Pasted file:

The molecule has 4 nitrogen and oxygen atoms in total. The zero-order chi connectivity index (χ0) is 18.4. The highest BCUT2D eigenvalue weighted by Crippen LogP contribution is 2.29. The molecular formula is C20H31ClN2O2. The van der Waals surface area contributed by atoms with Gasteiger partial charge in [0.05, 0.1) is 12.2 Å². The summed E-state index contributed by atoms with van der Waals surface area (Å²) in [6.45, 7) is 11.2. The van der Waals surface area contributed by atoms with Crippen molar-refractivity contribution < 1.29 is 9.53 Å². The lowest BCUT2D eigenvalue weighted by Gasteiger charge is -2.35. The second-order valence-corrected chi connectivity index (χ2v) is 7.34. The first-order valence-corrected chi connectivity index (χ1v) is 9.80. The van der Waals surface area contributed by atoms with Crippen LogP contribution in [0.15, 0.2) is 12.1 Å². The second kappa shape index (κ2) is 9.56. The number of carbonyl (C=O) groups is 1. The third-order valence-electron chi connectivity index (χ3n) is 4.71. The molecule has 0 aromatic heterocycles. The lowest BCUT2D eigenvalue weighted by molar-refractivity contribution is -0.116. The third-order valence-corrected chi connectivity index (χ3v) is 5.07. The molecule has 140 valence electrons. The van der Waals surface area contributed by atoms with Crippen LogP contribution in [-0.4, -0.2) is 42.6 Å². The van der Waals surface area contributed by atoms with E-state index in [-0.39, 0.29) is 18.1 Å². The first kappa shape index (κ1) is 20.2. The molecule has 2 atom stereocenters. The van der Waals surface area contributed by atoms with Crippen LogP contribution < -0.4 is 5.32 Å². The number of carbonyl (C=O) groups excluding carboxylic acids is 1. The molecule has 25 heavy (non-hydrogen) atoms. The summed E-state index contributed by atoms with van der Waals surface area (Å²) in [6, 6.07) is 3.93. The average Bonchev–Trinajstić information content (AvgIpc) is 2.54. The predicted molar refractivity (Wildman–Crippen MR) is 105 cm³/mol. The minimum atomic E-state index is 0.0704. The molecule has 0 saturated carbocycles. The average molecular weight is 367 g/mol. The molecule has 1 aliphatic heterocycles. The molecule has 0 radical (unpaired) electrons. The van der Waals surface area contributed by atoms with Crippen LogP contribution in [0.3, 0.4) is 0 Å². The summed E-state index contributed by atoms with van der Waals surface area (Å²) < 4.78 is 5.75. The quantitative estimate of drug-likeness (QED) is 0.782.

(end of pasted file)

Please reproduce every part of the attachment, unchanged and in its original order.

The molecule has 4 nitrogen and oxygen atoms in total. The zero-order chi connectivity index (χ0) is 18.4. The highest BCUT2D eigenvalue weighted by Crippen LogP contribution is 2.29. The molecular formula is C20H31ClN2O2. The van der Waals surface area contributed by atoms with Gasteiger partial charge in [0.05, 0.1) is 12.2 Å². The summed E-state index contributed by atoms with van der Waals surface area (Å²) in [6.45, 7) is 11.2. The van der Waals surface area contributed by atoms with Crippen molar-refractivity contribution < 1.29 is 9.53 Å². The lowest BCUT2D eigenvalue weighted by Gasteiger charge is -2.35. The second-order valence-corrected chi connectivity index (χ2v) is 7.34. The first-order valence-corrected chi connectivity index (χ1v) is 9.80. The van der Waals surface area contributed by atoms with Crippen LogP contribution in [0.15, 0.2) is 12.1 Å². The second kappa shape index (κ2) is 9.56. The number of carbonyl (C=O) groups is 1. The third-order valence-electron chi connectivity index (χ3n) is 4.71. The molecule has 0 aromatic heterocycles. The lowest BCUT2D eigenvalue weighted by molar-refractivity contribution is -0.116. The third-order valence-corrected chi connectivity index (χ3v) is 5.07. The molecule has 140 valence electrons. The van der Waals surface area contributed by atoms with Crippen LogP contribution in [-0.4, -0.2) is 42.6 Å². The van der Waals surface area contributed by atoms with E-state index in [-0.39, 0.29) is 18.1 Å². The first kappa shape index (κ1) is 20.2. The molecule has 2 atom stereocenters. The van der Waals surface area contributed by atoms with Crippen LogP contribution < -0.4 is 5.32 Å². The number of carbonyl (C=O) groups excluding carboxylic acids is 1. The molecule has 25 heavy (non-hydrogen) atoms. The summed E-state index contributed by atoms with van der Waals surface area (Å²) in [6, 6.07) is 3.93. The average Bonchev–Trinajstić information content (AvgIpc) is 2.54. The predicted molar refractivity (Wildman–Crippen MR) is 105 cm³/mol. The minimum atomic E-state index is 0.0704. The molecule has 0 saturated carbocycles. The average molecular weight is 367 g/mol. The molecule has 1 aliphatic heterocycles. The molecule has 0 radical (unpaired) electrons. The van der Waals surface area contributed by atoms with Crippen LogP contribution in [0.3, 0.4) is 0 Å². The summed E-state index contributed by atoms with van der Waals surface area (Å²) < 4.78 is 5.75. The quantitative estimate of drug-likeness (QED) is 0.782.